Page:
Flourless Chocolate Cookies

  1. Flourless chocolate cookies are rich, decadent and so delicious, you’ll never miss the flour. Watch your younger guests gobble these up! These are fudgy and moist beyond belief.

The Backstory: It’s easy to think of Passover – aside from its historical significance – as a time of sacrifice. The thought of bidding farewell to breads and grains in favor of matzah and maror doesn’t exactly elicit much gastronomic excitement. Our flourless chocolate cookies are anything but a sacrifice! More of the Backstory after the recipe

Flourless Chocolate Cookies

The moist, dense, and molten-like cookies are so densely chocolate, they're almost impossible to describe. Picture brownie batter mixed with the ultimate chewy cookie, and you'll be close to imagining how good the final product actually is.
Course Desserts
Prep Time 10 minutes
Cook Time 12 minutes
Total Time 22 minutes
Servings 18 Cookies


  • 3 cups powdered sugar
  • 3/4 cups cocoa powder
  • 1.5 tsp Kosher salt
  • 2 egg whites
  • 1 egg
  • 1 tsp vanilla
  • 2/3 cups chocolate chips


  1. Preheat the oven to 350 F and line two baking sheets with parchment paper.
  2. Whisk together the sugar, cocoa and salt in a medium bowl. Add egg whites, egg and vanilla and whisk until smooth. Stir in chocolate chips. It will be difficult to stir the dough but don't give up--the results are so well worth it.
  3. Drop dough by tablespoons onto the prepared baking sheets.
  4. Bake for 10-12 minutes, until the cookies are just set. They will be puffy and cracked.
  5. Let cool on cookie sheets for ten minutes, then transfer to a cooling rack to cool completely.
  6. Store tightly wrapped at room temperature up to five days.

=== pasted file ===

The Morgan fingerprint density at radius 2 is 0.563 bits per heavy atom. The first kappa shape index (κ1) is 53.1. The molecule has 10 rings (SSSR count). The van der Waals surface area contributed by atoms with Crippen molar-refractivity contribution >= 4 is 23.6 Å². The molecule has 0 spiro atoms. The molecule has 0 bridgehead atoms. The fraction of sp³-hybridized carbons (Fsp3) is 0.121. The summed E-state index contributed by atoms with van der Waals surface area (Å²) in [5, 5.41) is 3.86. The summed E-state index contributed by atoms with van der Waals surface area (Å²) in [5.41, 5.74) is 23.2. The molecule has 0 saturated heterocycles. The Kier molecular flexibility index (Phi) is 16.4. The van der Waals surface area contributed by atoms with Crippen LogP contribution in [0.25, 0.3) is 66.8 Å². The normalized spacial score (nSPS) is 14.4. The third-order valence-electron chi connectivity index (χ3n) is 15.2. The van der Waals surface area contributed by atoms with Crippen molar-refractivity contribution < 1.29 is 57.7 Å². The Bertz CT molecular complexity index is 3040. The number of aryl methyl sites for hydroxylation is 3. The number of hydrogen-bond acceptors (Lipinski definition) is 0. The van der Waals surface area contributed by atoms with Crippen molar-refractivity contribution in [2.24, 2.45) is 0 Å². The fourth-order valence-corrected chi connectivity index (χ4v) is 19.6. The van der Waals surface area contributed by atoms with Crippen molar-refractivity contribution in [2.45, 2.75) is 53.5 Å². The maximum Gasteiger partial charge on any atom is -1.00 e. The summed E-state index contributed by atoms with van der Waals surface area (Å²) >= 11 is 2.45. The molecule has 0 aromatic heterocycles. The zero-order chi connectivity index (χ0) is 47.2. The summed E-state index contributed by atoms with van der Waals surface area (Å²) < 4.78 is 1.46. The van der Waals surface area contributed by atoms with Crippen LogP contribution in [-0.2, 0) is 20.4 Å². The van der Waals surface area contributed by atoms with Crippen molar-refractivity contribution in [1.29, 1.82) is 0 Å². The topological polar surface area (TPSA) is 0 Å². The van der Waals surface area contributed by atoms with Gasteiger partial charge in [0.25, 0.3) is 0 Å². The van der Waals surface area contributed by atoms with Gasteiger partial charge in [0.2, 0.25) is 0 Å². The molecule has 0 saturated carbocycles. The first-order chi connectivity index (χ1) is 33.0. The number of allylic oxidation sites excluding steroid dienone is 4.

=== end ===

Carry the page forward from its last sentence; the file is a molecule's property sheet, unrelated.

Recipe Notes


  • If you want to make a large batch, simply double the measurements.
  • For round cookies, use an ice-cream scoop when placing the batter on the baking tray.
  • Pack in an airtight container to keep the cookies for longer.

…The Backstory continues: This recipe, however, may be the remedy for your sweet tooth during those 8 days in Nisan. I don’t know about you, but during Pesach, I have wild cravings for cakes, cookies and pastries (even though I don’t often eat them throughout the year). The best part about these cookies is that you probably have all the ingredients in your kitchen right now. And, if you have around 20 minutes to spare, you could be snacking on these glorious treats in no time.

Guests coming over? Whip these cookies up as an easy, gluten-free snack anytime of year. The downside, however, is that they are highly addictive, so don’t blame me when you find yourself cooking up another batch to replenish the empty cookie jar.

Note from Jodi Luber: I made this recipe for the first time for Passover 2017. I was truly blown away by the results. The batter is a bit difficult to stir because the dough itself is dense and very moist, due to the lack of flour. It looks like a deep, rich brownie batter before you even spoon out the cookies on a baking sheet. When they come out of the oven, all puffy and crackled, they are a site for sore eyes, with molten-like rich chocolate centers. I allowed mine to cool for 10 minutes before taking them off the baking sheet to a cooling rack. Cut into a cookie or break one in half, and the insides are gooey, chocolate middles, just like brownie batter itself, only the cookies are fully baked. They are absolutely delicious with that perfect chewy edge and soft, rich center. 10 on a scale of 1-10.

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Nicole Beale

Nicole Beale

Nicky Beale is an avid cook and food photographer who hails from Johannesburg, South Africa. She is excited to be a part of The Jewish Kitchen — a special community that celebrates food, culture and family — as it was exactly this that made her feel more at home while living abroad. When she's not in the kitchen, Nicky works in television production on shows for the likes of Syfy and Starz. She earned a Master of Science degree in Television Production from Boston University and obtained her undergraduate degree in film theory and journalism from the University of Cape Town.
Nicole Beale

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